• Like 1

Share this post


Link to post
Share on other sites

Holy Crap!!!! I have searched and searched for the answer to this very question for the last 3 days. Every website I've been on is saying that I need this and I need that, and it will cost $$$$ to get it done.....whew!

I want to convert my 1985 XR350R to 12v and run some LED brake lights and turn signals. You just answered a question that my Clymer's manual could not. The wiring diagram states that a regulator and 12v lights were factory options, but doesn't go into any details! Now, I'll just head to Canyon Honda in the morning and order up my regulator and peruse their options for aftermarket lighting. Thank you so much:thumbsup:

Share this post


Link to post
Share on other sites

Many years ago I converted a Kawasaki F9 from 6 to 12v the same way Wayne describes. Worked great. Removed regulator/rectifier/battery/6v bulbs much of the wiring and replaced with a 12v ac regulator and bulbs. Much simpler and reliable. However you may have trouble operating DC specific items such as signal light flashers, horns and led lights. If you want to use these a full wave DC or bridge rectifier is required in addition to the regulator.Also you will need a large capacitor for signal lights. Added complexity but certainly possible. Have seen 12v rectifier/regulator combo units for $80+ several years ago but may be cheaper now.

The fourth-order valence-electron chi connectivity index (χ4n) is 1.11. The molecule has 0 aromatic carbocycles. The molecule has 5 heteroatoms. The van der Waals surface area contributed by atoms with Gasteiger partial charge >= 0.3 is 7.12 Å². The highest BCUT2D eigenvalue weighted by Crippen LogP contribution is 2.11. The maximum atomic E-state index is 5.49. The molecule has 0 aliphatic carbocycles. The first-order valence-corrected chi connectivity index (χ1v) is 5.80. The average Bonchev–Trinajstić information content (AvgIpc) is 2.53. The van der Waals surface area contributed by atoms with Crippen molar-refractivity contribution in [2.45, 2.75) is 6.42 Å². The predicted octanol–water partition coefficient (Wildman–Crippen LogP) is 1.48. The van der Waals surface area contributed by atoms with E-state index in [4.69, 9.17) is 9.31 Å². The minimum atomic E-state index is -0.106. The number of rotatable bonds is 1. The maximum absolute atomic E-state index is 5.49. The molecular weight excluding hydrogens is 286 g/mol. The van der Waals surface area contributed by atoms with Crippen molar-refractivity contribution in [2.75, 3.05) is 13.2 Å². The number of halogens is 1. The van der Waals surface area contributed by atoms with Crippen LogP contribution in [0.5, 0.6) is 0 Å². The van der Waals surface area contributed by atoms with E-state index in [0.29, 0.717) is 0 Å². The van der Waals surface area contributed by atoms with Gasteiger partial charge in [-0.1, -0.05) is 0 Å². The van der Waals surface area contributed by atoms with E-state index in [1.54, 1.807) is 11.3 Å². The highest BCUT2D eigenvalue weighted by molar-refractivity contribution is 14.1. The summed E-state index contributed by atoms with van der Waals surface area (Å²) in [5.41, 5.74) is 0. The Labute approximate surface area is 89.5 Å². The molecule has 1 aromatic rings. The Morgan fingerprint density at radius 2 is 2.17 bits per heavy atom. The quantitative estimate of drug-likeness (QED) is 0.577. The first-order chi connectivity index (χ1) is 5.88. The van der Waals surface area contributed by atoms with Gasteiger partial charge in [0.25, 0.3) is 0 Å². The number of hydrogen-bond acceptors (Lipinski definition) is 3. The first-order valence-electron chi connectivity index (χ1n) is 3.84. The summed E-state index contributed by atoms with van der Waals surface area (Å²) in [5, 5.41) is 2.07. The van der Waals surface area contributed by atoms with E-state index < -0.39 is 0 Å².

Share this post


Link to post
Share on other sites

Willie is right on. My 12V conversion will not support any DC applications like LED, turn singal flasher etc. It is for total AC and works well with basic lighting, head tail, brake light.

wayne

Share this post


Link to post
Share on other sites

Ah, there's the big stumbling block, right there!

My intention all along has been to convert 6V to 12V and still maintain all street equipment - horn, blinkers, dash bulbs, etc. It was never my intention to make a simple 'lights only' deal, or to try to eliminate the battery or rectifier.

Thanks for the clarification on that!

Kirk

Share this post


Link to post
Share on other sites

Wow, this is great info. Just to clarify; I have a '83 XR 200 R, with just head and taillights. Its got the 6 volt system. If I understand correctly, all I have to do is get the Moose regulator, and 12 Volt bulbs??

Thanks Wayne Huff much appriciated:applause: :ride::thumbsup::bonk:

MAC in Prince George

Share this post


Link to post
Share on other sites

Create an account or sign in to comment

You need to be a member in order to leave a comment

Reply with:

Sign in to follow this  

×
×
  • Create New...